Stopping the Flailing State

‘India Today’ had carried an article recently on how the present government in India had improved the culture of selecting bureaucrats and how it had been careful to go for meritocratic appointments, even appointing non-IAS officers, etc. All heartwarming stuff. The same tale with a slightly more personal angle is here.

A thought arose as I decided to provide a link to this piece in my blog post, ‘Weekend links – 28.11.2015’. Are we cherrypicking on the positive pieces that the English-language media in India writes, while calling it biased? So, is the English-language media in India biased when they criticise the government and that they speak the truth, when they write the occasional positive story on it? If they are untrustworthy and unreliable, they must be uniformly so. So, is this biased selection on my part?

I found the answer. No, it is not that this reflects a bias on my part. This reflects the higher information content or information value of a piece that is not routinely done. Hence, its enhanced significance and importance. If a teacher routinely criticises a student often and then rarely praises him one day, that praise is and will be taken seriously and a higher credibility and sincerity is attached to that praise, simply because it is out of the ordinary and not ‘normal’.

Karthik Shashidhar had brought out this point well in his piece in MINT on the information content of the bombings in Paris versus in other places in the Arab world.

Siddharth Zings

Some quick internet search tells me that the word, ‘zing’ is associated with vitality, excitement and enthusiasm. It is in that sense, I used that word in the header. Siddharth Singh is a good friend. He used to be at MINT until recently. He edited the Edits page and hence had oversight over my columns for the last several years.

Now, he writes for ‘Open’. His piece titled, ‘Intolerance Myth’ is worth a read, although I could not quite figure out the statements on Romila Thapar’s book. It was unclear to me. The rest of the piece was not, however, unclear at all.

In particular, I liked these sentences:

A reading of the Statement of Objects and Reasons to the 42nd amendment—that inserted these words in the Preamble—and the voices raised by intellectuals today are virtually indistinguishable in their objectives: furthering the high ideals of secularism and socialism. The only, rather inconvenient, difference being that Indian democracy is far more robust today, cheerfully accepting even the most outrageous arguments about the spread of intolerance in the country…… [Emphasis mine]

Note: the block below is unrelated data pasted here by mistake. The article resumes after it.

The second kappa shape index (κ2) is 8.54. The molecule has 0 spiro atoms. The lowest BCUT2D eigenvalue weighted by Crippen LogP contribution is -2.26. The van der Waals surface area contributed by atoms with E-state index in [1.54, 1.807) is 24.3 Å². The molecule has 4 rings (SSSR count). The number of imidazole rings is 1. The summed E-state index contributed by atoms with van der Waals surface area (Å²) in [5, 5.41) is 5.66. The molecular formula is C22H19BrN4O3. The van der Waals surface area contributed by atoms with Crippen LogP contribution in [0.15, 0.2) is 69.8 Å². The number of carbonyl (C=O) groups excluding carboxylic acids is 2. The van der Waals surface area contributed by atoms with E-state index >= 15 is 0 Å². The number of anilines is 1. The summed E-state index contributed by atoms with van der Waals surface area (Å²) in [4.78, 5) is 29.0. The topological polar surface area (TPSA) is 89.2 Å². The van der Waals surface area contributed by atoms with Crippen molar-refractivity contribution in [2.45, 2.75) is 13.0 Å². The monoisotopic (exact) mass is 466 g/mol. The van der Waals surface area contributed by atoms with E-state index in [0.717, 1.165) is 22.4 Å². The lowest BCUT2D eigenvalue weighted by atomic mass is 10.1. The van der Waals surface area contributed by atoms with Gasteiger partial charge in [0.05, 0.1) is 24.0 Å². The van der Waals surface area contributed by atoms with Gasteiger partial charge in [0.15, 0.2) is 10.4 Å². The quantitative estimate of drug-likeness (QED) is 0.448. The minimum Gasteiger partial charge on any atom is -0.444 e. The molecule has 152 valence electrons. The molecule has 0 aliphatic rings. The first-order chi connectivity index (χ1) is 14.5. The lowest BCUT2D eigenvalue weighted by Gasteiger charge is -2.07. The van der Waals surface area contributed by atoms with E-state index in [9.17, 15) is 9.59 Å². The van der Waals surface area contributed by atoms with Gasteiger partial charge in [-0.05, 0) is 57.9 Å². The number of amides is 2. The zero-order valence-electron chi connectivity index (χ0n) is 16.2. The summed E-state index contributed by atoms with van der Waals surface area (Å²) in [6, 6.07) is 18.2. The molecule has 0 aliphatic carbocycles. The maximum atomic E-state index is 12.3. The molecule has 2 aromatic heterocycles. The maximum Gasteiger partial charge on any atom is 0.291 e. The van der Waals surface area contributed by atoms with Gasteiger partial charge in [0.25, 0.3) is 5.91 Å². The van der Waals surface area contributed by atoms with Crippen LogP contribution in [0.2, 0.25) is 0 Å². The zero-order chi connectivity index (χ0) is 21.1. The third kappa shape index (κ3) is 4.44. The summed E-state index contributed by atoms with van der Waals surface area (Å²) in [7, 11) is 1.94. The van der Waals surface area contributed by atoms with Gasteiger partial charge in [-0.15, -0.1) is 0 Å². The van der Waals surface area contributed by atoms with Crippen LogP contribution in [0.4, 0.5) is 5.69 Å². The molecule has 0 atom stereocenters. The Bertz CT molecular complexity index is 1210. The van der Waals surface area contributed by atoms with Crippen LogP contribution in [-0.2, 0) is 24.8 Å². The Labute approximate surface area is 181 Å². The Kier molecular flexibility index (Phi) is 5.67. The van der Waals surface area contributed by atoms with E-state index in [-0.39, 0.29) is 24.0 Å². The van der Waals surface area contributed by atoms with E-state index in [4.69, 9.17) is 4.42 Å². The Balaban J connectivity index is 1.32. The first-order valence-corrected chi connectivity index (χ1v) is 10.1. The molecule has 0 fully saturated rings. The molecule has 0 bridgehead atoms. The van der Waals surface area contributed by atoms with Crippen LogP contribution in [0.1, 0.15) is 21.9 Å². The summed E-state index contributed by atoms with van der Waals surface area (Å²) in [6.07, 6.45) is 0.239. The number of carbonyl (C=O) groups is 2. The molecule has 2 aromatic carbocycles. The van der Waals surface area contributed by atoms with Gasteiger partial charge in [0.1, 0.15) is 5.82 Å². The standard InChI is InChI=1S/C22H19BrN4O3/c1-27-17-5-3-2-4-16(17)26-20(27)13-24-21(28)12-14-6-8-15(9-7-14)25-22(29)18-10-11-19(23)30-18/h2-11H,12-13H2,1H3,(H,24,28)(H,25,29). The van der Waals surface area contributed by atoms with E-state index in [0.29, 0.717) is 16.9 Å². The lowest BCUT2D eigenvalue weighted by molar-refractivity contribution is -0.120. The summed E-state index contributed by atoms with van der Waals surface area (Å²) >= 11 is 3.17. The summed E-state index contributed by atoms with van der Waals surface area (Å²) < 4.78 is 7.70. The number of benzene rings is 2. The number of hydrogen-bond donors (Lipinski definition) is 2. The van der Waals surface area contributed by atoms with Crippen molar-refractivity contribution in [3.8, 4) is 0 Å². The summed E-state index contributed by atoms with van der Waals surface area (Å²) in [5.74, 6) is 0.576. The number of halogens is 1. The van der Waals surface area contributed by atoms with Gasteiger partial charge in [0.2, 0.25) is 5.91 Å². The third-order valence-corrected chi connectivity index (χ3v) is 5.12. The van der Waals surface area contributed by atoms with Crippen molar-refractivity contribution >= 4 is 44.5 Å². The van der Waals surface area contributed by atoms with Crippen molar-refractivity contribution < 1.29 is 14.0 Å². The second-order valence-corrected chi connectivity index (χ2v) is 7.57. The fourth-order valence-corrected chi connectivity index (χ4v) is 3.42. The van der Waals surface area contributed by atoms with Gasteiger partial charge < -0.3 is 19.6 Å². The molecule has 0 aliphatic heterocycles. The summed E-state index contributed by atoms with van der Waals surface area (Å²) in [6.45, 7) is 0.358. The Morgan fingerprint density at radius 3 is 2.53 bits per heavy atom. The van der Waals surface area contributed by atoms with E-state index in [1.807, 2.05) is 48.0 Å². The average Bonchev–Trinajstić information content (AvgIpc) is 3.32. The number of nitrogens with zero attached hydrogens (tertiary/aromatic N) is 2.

….. There is no doubt that intellectuals serve ideological purposes everywhere, but in India this is the sole task handed to them. This has been accepted without question in a fashion that puts even colonial obsequiousness to shame…..

…. Twitter cannot match careful intellectual deliberation. The emphasis has to be distributed over all three words of the last expression. But that is not something that can be dictated by politicians. The gauntlet has to be picked up by intellectuals themselves. There is reason to doubt if that will happen. [Emphasis mine]

You can read the full piece here.

Dr. Pratap (Ballistic) Mehta

I had no intention of commenting on the Aamir Khan remarks. But, when I saw Dr. PBM go ballistic again, I concluded that he could not go unchallenged. I watched the video of Mr. Khan’ interview. At a simple (and not intellectual) level, these are my thoughts:

For the most part, Aamir Khan’s comments were unfair, unintelligent and superficial and unnecessary.

In India, the public go overboard in praise or in condemnation of celebrities. It applies to cricketers and film stars. What they say or do is scrutinised excessively always. Nothing new there.

Second, the reaction to Aamir – not by those in the government – was also quite emotional because he could not have gotten away with his film PK in many countries around the world, if he had done it for other religions. Yet he chose to say that he was alarmed and that his wife even thought of leaving the country. That was rather unfair.